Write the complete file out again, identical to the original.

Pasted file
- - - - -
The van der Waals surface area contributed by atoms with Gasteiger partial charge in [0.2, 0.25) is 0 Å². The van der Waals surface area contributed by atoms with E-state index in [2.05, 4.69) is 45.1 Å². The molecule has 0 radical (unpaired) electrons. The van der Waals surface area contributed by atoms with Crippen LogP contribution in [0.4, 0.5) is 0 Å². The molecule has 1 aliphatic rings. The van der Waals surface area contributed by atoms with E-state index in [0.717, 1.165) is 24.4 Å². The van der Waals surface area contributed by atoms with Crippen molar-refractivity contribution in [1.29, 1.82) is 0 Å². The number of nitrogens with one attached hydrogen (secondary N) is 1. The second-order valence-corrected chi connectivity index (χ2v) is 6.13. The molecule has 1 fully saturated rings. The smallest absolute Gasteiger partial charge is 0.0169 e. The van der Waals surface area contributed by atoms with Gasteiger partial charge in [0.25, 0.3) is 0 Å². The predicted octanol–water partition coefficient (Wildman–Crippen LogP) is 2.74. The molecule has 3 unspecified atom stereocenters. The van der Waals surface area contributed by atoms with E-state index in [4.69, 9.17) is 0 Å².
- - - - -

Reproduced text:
The van der Waals surface area contributed by atoms with Gasteiger partial charge in [0.2, 0.25) is 0 Å². The van der Waals surface area contributed by atoms with E-state index in [2.05, 4.69) is 45.1 Å². The molecule has 0 radical (unpaired) electrons. The van der Waals surface area contributed by atoms with Crippen LogP contribution in [0.4, 0.5) is 0 Å². The molecule has 1 aliphatic rings. The van der Waals surface area contributed by atoms with E-state index in [0.717, 1.165) is 24.4 Å². The van der Waals surface area contributed by atoms with Crippen molar-refractivity contribution in [1.29, 1.82) is 0 Å². The number of nitrogens with one attached hydrogen (secondary N) is 1. The second-order valence-corrected chi connectivity index (χ2v) is 6.13. The molecule has 1 fully saturated rings. The smallest absolute Gasteiger partial charge is 0.0169 e. The van der Waals surface area contributed by atoms with Gasteiger partial charge in [0.25, 0.3) is 0 Å². The predicted octanol–water partition coefficient (Wildman–Crippen LogP) is 2.74. The molecule has 3 unspecified atom stereocenters. The van der Waals surface area contributed by atoms with E-state index in [4.69, 9.17) is 0 Å².